• They start developing dental or speech problems.

Orthodontic problems caused by thumb sucking

Prolonged thumb-sucking may push the teeth outward or cause misalignment. It can also lead to speech problems, such as lisping. Speech problems caused by thumb-sucking can include not being able to say Ts and Ds, and thrusting out the tongue when talking.

When permanent teeth start to come in, thumb-sucking could prevent proper spacing and tooth alignment. In severe cases, it can even change the formation of the roof of the mouth. Thumb sucking puts pressure on the sides of the upper jaw and the soft tissue on the roof of the mouth. As a result, the upper jaw can narrow.

Usual problems are top front teeth that stick out, lower front teeth that are pushed in, an anterior open bite (where the upper and lower front teeth do not meet) and a narrow upper arch resulting in a crossbite. This usually corrects itself when the child stops thumb-sucking. But the longer thumb-sucking continues, the more likely it is that orthodontic treatment will be needed. This will involve wearing a brace or having teeth removed - later on.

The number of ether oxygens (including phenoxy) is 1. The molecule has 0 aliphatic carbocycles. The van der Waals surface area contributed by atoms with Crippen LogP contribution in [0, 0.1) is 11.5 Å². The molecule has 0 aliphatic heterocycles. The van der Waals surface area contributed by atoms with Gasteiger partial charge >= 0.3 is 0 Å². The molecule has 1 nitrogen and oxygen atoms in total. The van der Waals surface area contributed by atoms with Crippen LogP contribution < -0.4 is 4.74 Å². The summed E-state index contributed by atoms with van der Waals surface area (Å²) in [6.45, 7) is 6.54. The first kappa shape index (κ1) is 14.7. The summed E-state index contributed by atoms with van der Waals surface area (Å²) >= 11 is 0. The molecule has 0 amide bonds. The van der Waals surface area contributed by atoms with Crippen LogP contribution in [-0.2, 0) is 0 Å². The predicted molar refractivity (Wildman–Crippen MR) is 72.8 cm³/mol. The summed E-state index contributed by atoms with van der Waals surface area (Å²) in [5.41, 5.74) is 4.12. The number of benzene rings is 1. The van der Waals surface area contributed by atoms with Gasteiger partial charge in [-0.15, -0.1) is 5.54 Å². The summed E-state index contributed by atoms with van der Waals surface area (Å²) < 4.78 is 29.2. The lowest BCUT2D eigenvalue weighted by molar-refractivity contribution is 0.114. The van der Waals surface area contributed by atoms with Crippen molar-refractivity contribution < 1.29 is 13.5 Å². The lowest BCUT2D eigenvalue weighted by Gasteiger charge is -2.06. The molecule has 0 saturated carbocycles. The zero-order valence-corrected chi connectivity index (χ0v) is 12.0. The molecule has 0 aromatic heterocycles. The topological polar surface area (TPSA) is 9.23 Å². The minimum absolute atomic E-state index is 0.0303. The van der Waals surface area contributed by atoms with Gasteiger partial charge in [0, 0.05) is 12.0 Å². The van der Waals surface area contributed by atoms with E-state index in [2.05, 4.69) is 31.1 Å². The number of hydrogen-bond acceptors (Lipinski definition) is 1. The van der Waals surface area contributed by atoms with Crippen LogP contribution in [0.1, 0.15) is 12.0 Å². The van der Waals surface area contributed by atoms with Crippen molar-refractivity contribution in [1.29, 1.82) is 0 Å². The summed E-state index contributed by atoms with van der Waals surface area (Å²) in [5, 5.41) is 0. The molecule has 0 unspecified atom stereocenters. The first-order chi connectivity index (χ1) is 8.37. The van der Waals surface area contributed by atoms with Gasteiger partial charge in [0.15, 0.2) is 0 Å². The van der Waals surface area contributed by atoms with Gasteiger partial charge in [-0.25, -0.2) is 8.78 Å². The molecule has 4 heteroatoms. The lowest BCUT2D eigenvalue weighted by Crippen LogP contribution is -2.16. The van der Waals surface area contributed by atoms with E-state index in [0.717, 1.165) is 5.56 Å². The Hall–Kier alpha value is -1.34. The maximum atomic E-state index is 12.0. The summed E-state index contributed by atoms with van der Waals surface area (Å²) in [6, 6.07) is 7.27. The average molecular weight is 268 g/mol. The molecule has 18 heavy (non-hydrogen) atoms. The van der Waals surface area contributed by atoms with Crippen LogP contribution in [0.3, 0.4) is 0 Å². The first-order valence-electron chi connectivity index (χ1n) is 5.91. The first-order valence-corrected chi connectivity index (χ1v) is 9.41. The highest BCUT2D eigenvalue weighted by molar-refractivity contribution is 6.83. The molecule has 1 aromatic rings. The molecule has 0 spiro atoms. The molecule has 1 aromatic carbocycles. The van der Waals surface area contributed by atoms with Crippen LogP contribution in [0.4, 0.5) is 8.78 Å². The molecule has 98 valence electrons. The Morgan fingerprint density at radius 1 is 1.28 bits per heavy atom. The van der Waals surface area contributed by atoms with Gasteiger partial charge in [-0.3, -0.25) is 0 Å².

There is also the hygiene issue to consider too. Tummy bugs and cold viruses are more easily picked up when a dirty thumb which is rammed into the mouth at every opportunity.

Thumb-sucking can also impact a child's social acceptance and development if other children take note of it and start teasing them at school and other social settings.

However, not all thumb-sucking is equally damaging. It's the intensity of the sucking and the tongue's thrust that deforms teeth and makes braces necessary later. Children who rest their thumbs passively in their mouths are less likely to have dental problems than children who suck aggressively.

Treatments for thumb sucking

Simple home treatment measures stop most children from sucking their thumbs. Here are some strategies for dealing with this habit.